Dinner, on Mulberry Street in New York’s Little Italy was very good, very good indeed, in fact, but it was totally eclipsed by dessert at La Bella Ferrara, just a short stroll down the block.
This narrow little cake shop is one of the few survivors from the days when Mulberry Street was the centre of a large and thriving Italian community mostly from Naples. Over the years La Bella Ferrara has gone steadily about the business of producing cakes and pastries for the famous (one wall is a gallery of big show-biz faces) the infamous (from the late 1900s to the late 20th century, a string of Mafia held sway in the area) thousands, maybe millions, of ordinary New Yorkers and who knows how many tourists.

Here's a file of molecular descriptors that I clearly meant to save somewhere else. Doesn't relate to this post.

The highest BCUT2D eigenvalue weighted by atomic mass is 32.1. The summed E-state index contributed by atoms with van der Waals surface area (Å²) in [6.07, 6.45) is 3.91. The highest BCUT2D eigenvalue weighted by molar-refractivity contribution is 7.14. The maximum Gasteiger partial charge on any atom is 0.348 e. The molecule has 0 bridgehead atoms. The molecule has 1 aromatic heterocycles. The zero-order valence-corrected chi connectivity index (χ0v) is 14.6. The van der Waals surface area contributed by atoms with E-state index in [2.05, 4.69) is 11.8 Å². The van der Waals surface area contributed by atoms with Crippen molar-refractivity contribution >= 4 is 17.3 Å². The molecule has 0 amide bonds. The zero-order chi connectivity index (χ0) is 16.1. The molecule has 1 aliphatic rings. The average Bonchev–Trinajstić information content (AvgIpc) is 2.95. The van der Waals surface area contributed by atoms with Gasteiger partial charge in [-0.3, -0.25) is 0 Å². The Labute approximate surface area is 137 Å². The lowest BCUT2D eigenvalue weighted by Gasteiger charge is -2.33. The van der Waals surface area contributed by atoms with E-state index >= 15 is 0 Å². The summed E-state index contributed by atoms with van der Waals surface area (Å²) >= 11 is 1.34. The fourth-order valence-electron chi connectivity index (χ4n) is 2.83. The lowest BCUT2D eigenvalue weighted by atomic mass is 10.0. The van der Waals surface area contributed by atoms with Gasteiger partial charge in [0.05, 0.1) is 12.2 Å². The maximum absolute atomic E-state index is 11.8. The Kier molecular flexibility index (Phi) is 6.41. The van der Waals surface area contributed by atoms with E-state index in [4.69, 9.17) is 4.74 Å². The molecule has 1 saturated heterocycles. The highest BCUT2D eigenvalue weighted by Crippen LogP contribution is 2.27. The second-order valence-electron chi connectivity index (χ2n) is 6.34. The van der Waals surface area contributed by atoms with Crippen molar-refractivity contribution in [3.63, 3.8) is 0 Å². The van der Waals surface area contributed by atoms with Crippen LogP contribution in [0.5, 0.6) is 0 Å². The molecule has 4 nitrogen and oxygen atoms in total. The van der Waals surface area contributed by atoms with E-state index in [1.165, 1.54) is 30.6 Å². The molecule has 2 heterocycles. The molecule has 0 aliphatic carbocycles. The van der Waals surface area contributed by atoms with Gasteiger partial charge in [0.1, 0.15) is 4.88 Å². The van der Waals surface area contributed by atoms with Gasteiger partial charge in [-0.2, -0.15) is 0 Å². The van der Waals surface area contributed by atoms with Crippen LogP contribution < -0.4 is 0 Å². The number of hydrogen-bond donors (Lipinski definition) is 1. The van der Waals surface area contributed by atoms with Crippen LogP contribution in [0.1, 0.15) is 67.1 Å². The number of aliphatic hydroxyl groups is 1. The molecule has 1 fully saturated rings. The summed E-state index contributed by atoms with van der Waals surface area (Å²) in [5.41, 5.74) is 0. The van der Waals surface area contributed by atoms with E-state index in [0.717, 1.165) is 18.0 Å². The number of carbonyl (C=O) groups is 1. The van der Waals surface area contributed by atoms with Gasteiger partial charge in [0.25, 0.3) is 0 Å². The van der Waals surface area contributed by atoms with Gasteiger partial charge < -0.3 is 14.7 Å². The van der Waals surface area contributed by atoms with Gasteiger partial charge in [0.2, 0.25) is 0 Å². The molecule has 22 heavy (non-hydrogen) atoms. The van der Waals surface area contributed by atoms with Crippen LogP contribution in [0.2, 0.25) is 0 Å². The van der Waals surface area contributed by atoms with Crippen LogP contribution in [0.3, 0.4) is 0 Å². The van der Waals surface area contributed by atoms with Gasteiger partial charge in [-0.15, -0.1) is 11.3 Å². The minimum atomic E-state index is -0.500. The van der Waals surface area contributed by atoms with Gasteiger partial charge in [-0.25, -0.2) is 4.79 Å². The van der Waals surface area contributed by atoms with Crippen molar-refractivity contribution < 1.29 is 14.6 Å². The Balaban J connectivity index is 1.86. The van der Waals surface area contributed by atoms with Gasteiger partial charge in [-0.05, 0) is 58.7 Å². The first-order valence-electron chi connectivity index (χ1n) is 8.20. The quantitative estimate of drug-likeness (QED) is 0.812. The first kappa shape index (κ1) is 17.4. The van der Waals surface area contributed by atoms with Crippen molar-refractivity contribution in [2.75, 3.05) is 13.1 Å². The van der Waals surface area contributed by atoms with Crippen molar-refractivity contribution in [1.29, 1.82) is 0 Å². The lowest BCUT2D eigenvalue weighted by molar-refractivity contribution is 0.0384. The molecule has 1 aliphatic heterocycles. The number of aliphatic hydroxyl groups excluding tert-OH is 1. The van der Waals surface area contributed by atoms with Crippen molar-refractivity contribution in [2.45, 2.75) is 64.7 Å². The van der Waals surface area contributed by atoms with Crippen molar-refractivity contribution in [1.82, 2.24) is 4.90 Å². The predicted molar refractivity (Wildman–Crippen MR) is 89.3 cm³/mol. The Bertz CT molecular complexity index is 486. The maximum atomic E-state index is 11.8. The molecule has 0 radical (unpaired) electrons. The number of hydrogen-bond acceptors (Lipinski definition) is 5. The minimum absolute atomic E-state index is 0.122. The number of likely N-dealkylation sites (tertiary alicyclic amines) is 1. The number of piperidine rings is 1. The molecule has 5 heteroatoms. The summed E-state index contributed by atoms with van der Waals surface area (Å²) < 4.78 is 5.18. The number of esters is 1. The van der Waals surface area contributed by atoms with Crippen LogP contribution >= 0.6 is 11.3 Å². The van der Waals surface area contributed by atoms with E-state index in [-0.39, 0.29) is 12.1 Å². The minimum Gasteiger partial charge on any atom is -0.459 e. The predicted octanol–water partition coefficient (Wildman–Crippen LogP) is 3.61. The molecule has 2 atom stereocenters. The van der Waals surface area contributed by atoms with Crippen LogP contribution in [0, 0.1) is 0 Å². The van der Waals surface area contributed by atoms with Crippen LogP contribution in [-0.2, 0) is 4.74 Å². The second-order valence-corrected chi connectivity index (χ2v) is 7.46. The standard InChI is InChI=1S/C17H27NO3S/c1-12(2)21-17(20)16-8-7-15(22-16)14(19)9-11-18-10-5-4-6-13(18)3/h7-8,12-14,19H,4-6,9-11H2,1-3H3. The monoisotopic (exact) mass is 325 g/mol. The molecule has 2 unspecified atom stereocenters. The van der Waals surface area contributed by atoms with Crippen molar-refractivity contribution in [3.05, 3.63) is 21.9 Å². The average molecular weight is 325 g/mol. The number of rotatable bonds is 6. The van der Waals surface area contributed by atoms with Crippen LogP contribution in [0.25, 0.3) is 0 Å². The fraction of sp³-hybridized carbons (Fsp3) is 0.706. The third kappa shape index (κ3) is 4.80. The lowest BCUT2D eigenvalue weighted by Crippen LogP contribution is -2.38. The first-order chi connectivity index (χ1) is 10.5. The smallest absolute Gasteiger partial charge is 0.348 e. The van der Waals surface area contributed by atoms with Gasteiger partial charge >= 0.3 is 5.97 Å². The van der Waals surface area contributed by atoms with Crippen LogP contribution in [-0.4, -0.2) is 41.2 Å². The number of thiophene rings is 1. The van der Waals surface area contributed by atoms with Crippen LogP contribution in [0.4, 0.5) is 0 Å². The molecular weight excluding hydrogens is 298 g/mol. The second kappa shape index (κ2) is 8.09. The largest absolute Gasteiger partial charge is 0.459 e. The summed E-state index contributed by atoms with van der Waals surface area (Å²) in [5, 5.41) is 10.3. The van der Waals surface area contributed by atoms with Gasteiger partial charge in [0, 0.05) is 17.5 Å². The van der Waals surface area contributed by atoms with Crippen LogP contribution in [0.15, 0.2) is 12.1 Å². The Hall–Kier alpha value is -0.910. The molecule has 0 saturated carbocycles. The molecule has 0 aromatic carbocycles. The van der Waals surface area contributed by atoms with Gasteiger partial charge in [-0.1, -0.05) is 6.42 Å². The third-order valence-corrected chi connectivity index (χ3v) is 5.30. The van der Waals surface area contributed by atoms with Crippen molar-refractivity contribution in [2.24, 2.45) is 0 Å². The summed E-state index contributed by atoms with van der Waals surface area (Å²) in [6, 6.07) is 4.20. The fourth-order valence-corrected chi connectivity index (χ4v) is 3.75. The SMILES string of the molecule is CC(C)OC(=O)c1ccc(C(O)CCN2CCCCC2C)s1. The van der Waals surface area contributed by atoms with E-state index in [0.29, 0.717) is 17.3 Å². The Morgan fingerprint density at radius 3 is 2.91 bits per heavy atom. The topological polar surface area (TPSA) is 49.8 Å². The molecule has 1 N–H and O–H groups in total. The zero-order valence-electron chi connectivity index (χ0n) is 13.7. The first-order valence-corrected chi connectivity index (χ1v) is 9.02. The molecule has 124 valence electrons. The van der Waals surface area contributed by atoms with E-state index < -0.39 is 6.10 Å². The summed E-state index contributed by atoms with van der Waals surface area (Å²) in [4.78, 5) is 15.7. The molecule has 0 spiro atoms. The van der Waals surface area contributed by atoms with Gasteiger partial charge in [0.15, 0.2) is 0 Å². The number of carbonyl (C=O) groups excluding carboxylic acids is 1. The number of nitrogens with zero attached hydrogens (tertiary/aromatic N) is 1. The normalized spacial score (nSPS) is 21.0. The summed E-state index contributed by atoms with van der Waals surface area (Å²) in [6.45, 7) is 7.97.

The problem at La Bella Ferrara is choice. Its menu boasts more than thirty different kinds of pastries, more than a dozen varieties of biscuits, thirteen types of “cakes for every occasion”, in sizes ranging from the 8 person to the 100 person number as well as holiday and seasonal specials, including Sfingi and Zeppole De San Giuseppe.
Fortunately, La Bella Ferrrara reproduces almost everything in miniature, so you can try sample a few.
Order a cappuccino, or an espresso and a plate of goodies, sit on the terrace and look out across the street to the shrine of San Gennaro, the patron saint of Naples, in the front garden of the Most Precious Blood Church.